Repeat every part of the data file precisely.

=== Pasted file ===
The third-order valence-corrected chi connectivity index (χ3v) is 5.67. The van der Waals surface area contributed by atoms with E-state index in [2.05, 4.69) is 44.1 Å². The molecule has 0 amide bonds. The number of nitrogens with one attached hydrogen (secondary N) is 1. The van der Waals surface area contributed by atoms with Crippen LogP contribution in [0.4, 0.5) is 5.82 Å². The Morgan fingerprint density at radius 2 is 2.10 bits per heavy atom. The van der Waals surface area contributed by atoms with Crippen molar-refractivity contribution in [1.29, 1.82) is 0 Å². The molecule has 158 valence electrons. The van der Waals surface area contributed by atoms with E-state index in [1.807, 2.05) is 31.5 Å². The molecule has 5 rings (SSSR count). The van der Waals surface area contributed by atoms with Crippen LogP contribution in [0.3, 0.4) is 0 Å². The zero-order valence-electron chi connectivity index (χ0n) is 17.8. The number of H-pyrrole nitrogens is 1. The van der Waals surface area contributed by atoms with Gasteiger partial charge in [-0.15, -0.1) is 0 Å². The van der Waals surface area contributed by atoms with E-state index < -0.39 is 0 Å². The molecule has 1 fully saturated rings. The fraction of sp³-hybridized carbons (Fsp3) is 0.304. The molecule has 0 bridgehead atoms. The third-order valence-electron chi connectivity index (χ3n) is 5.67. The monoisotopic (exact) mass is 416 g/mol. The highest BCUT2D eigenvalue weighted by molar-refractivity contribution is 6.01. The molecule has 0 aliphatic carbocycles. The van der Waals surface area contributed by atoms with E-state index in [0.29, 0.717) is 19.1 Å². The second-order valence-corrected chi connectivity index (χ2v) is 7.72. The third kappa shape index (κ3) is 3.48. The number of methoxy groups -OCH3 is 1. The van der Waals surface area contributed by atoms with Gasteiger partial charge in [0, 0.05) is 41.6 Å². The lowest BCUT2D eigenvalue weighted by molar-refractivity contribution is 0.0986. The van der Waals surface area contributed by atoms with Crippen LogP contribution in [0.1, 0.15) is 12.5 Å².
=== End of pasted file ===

The third-order valence-corrected chi connectivity index (χ3v) is 5.67. The van der Waals surface area contributed by atoms with E-state index in [2.05, 4.69) is 44.1 Å². The molecule has 0 amide bonds. The number of nitrogens with one attached hydrogen (secondary N) is 1. The van der Waals surface area contributed by atoms with Crippen LogP contribution in [0.4, 0.5) is 5.82 Å². The Morgan fingerprint density at radius 2 is 2.10 bits per heavy atom. The van der Waals surface area contributed by atoms with Crippen molar-refractivity contribution in [1.29, 1.82) is 0 Å². The molecule has 158 valence electrons. The van der Waals surface area contributed by atoms with E-state index in [1.807, 2.05) is 31.5 Å². The molecule has 5 rings (SSSR count). The van der Waals surface area contributed by atoms with Crippen LogP contribution in [0.3, 0.4) is 0 Å². The zero-order valence-electron chi connectivity index (χ0n) is 17.8. The number of H-pyrrole nitrogens is 1. The van der Waals surface area contributed by atoms with Gasteiger partial charge in [-0.15, -0.1) is 0 Å². The van der Waals surface area contributed by atoms with E-state index < -0.39 is 0 Å². The molecule has 1 fully saturated rings. The fraction of sp³-hybridized carbons (Fsp3) is 0.304. The molecule has 0 bridgehead atoms. The third-order valence-electron chi connectivity index (χ3n) is 5.67. The monoisotopic (exact) mass is 416 g/mol. The highest BCUT2D eigenvalue weighted by molar-refractivity contribution is 6.01. The molecule has 0 aliphatic carbocycles. The van der Waals surface area contributed by atoms with E-state index in [0.29, 0.717) is 19.1 Å². The second-order valence-corrected chi connectivity index (χ2v) is 7.72. The third kappa shape index (κ3) is 3.48. The number of methoxy groups -OCH3 is 1. The van der Waals surface area contributed by atoms with Gasteiger partial charge in [0, 0.05) is 41.6 Å². The lowest BCUT2D eigenvalue weighted by molar-refractivity contribution is 0.0986. The van der Waals surface area contributed by atoms with Crippen LogP contribution in [0.1, 0.15) is 12.5 Å².